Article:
Are you a football fan?
I had the privilege earlier this week to contribute an essay to Fox News on the surprise retirement announcement from Indianapolis Colt’s franchise quarterback, Andrew Luck.
Here is in part what I wrote:
I suspect attitudes about money and happiness are at the heart of much of the public’s incredulity surrounding Luck’s retirement. While the NFL star has already earned nearly $100 million over the past seven seasons, he potentially stood to receive hundreds of millions more over the course of his remaining career.
It’s hard for the average working American to fathom walking away from that amount of cash. But Luck’s calculus behind the decision to call it quits brings to mind the age-old question: How much is enough?
The 20th-century industrialist John D. Rockefeller was once asked that question by a reporter. Without missing a beat, the business magnate responded, “Just a little bit more.”
Most of us will never be faced with having to choose between our health and well-being and hundreds of millions of dollars. But all of us are required to prioritize the many things in life that alI the money in the world can’t buy.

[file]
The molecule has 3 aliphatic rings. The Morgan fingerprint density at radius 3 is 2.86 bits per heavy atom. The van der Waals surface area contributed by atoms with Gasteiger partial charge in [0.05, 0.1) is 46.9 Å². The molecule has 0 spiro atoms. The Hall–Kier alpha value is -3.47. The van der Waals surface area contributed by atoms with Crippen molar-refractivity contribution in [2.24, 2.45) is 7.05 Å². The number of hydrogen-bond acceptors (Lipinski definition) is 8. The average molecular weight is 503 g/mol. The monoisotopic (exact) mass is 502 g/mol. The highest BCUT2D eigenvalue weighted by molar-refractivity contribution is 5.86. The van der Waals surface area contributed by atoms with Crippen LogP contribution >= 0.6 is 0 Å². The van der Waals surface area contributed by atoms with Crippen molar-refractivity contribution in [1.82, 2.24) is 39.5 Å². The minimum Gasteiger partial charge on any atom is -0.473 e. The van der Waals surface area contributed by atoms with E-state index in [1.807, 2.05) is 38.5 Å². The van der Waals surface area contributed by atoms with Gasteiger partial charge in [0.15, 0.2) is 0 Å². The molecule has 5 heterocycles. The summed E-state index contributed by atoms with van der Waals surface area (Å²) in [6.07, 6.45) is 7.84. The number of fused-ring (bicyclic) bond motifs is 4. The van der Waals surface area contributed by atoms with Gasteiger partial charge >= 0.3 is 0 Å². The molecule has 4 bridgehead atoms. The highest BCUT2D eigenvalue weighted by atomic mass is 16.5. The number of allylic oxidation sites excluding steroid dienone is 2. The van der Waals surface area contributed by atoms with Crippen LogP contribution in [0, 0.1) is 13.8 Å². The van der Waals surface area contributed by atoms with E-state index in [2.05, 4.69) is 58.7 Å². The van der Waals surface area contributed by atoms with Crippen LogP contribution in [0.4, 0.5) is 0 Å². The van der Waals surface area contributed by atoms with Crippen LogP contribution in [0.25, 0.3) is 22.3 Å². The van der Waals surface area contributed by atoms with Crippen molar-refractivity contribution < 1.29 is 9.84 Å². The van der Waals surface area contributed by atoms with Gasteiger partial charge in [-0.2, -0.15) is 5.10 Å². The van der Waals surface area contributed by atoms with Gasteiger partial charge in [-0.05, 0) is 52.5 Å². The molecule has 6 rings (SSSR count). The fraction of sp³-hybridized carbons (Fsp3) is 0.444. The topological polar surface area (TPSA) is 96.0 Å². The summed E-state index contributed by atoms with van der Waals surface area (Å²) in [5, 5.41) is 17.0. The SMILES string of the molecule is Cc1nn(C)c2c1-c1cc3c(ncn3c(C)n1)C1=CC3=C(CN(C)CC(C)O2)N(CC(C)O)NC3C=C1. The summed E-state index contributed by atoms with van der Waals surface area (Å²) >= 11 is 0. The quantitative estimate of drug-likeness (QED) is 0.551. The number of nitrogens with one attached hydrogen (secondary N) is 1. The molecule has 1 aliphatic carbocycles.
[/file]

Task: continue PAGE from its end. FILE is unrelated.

I commend Andrew Luck for taking into consideration not only his physical health but also his mental and emotional state. It can be tempting to sacrifice some of those intangibles in exchange for more money or even greater fame. In fact, many people do. Workaholism is a modern-day plague, often rooted in the lie that more money will lead to increased joy and happiness.
Over 30 years ago, I was offered a lucrative promotion with my employer at the time, a well-known paper company. The new salary promised to allow my wife and me to live more comfortably than we ever had before. At the very same time, I was invited to join Focus on the Family, a Christian ministry. The salary would be significantly less.
Jean and I prayed about it and determined we were being called to the ministry position. My boss at the time was angry and called me a fool. The three decades since have shown it was the right decision for us. Jean and I just celebrated our 33rd wedding anniversary, and we couldn’t be more grateful.
The cynic might suggest that Luck’s decision was ultimately inconsequential. After all, he’s a millionaire now and thanks to his lucrative contract and assumed investing, will remain a multi-millionaire in the years to come.
Yet, Luck’s very public decision should nevertheless serve as both a reminder and a warning. Life is very fragile. One of the biggest mistakes people make is thinking that tomorrow will be an extension of today’s circumstances.
Sometimes it’s not.
Please read the remaining portion of the essay on Fox’s website. But also – please let me know what you think in the comments section below.
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